- Minister Lai Mohammed orders National Broadcasting Commission (NBC) to commence implementation of a report to sanitise the broadcast industry of Nigeria
- Part of the implementation is to ensure that broadcasters will now be barred from using musical contents illegally or without paying for them
- The regulation will also ensure that 70% of all contents in Nigerian broadcast stations are sourced locally
Alhaji Lai Mohammed, minister of information and culture, on Thursday, January 9, ordered the National Broadcasting Commission (NBC) to immediately sanitise Nigeria's broadcast industry.
Part of the directives to NBC is that the body should implement measures aimed at re-positioning the broadcast industry with a view to creating jobs, promoting local content, boosting the advert industry and bringing the broadcast industry up to par with the best practices from around the world.
In a statement by Segun Adeyemi, special assistant to the president (media) in the office of the minister, in Abuja on Thursday, January 9, Lai Mohammed said the directive becomes necessary following the submission of the report of the committee which he set up to work out the modalities for implementing the recommendations as approved by President Muhammadu Buhari for the re-positioning of the broadcast industry.
''Following my satisfaction with the report which was very professional and detailed, I wish to direct the commission to take the necessary measures to effect the implementation of the various provisions therein.
"This directive covers the provision for the regulation of the web and online TV/radio; regulation of international broadcasters beaming signals into Nigeria; hate speech; human resource and staff welfare; funding for the reform's implementation; monitoring; independence of the regulator and ease of issuing licenses as well as competition and monopoly issues," he said.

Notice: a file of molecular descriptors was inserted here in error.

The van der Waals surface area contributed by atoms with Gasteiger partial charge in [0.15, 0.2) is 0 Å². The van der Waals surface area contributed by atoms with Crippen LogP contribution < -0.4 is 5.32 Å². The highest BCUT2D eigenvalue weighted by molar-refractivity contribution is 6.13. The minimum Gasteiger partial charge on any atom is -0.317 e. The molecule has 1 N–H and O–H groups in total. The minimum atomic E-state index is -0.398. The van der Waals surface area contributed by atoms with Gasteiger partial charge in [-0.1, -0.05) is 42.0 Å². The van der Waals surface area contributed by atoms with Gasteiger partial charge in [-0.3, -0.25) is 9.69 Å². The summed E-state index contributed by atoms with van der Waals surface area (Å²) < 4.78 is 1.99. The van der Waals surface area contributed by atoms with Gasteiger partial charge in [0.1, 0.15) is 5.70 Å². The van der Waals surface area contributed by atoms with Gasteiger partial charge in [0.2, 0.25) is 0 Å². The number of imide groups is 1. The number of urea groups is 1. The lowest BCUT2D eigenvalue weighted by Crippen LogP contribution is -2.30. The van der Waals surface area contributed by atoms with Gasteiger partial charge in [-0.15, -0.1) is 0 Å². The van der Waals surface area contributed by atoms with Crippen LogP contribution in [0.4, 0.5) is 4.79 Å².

The statement made available to ASKiNG RADiO shows major highlights of the minister's directive to include new regulations to compel broadcasters to utilise the content and services of Nigerian independent producers, in fulfilment of the regulatory requirements for 70% local content, rather than the current abuse of the rules which allow many loopholes for the production of such content in jurisdictions outside Nigeria.
According to the minister's argument, this will empower local producers with proper funding and investment, enhance foreign collaborations, develop the local industry, raise the standard of local productions and ultimately lead to job creation.
"The new regulations will also ensure that producers of content are paid promptly for adverts and sponsored content placed on all TV, radio and broadcast platforms.
"It would also ensure that the production of adverts are localised to create and promote local production and, where it is not, to attract a charge every time such an advert is aired, with the charge being put into a fund to help develop local expertise in production," the statement said.
For musical content, Minister Mohammed said a new regulation would ensure that broadcasters are prevented from illegal and unpaid use of their works without payment of the applicable license fees and/or royalties required by music rights owners.